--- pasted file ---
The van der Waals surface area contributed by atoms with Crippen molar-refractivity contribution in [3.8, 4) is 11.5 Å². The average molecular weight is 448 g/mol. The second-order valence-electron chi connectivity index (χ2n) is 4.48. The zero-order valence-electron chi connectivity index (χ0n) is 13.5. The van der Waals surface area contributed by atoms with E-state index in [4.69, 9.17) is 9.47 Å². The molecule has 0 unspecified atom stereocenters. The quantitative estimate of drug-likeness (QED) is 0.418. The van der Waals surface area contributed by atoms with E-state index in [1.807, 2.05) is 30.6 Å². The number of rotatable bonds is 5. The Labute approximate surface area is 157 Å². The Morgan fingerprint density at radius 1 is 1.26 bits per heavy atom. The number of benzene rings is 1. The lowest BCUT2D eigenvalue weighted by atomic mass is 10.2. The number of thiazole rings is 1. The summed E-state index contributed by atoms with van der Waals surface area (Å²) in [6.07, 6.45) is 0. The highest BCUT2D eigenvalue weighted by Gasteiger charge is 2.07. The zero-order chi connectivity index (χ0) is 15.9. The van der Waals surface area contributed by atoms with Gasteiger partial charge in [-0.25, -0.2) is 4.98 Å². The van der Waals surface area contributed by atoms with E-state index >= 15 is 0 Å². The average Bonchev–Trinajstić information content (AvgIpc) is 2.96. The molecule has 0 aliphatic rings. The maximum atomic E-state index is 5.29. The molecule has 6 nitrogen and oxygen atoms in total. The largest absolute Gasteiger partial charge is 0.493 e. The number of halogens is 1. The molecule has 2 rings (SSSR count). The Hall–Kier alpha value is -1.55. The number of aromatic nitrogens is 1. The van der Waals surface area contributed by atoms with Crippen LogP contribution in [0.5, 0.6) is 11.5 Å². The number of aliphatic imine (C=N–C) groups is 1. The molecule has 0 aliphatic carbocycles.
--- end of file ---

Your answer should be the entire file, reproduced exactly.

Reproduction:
The van der Waals surface area contributed by atoms with Crippen molar-refractivity contribution in [3.8, 4) is 11.5 Å². The average molecular weight is 448 g/mol. The second-order valence-electron chi connectivity index (χ2n) is 4.48. The zero-order valence-electron chi connectivity index (χ0n) is 13.5. The van der Waals surface area contributed by atoms with E-state index in [4.69, 9.17) is 9.47 Å². The molecule has 0 unspecified atom stereocenters. The quantitative estimate of drug-likeness (QED) is 0.418. The van der Waals surface area contributed by atoms with E-state index in [1.807, 2.05) is 30.6 Å². The number of rotatable bonds is 5. The Labute approximate surface area is 157 Å². The Morgan fingerprint density at radius 1 is 1.26 bits per heavy atom. The number of benzene rings is 1. The lowest BCUT2D eigenvalue weighted by atomic mass is 10.2. The number of thiazole rings is 1. The summed E-state index contributed by atoms with van der Waals surface area (Å²) in [6.07, 6.45) is 0. The highest BCUT2D eigenvalue weighted by Gasteiger charge is 2.07. The zero-order chi connectivity index (χ0) is 15.9. The van der Waals surface area contributed by atoms with Gasteiger partial charge in [-0.25, -0.2) is 4.98 Å². The van der Waals surface area contributed by atoms with E-state index >= 15 is 0 Å². The average Bonchev–Trinajstić information content (AvgIpc) is 2.96. The molecule has 0 aliphatic rings. The maximum atomic E-state index is 5.29. The molecule has 6 nitrogen and oxygen atoms in total. The largest absolute Gasteiger partial charge is 0.493 e. The number of halogens is 1. The molecule has 2 rings (SSSR count). The Hall–Kier alpha value is -1.55. The number of aromatic nitrogens is 1. The van der Waals surface area contributed by atoms with Crippen LogP contribution in [0.5, 0.6) is 11.5 Å². The number of aliphatic imine (C=N–C) groups is 1. The molecule has 0 aliphatic carbocycles.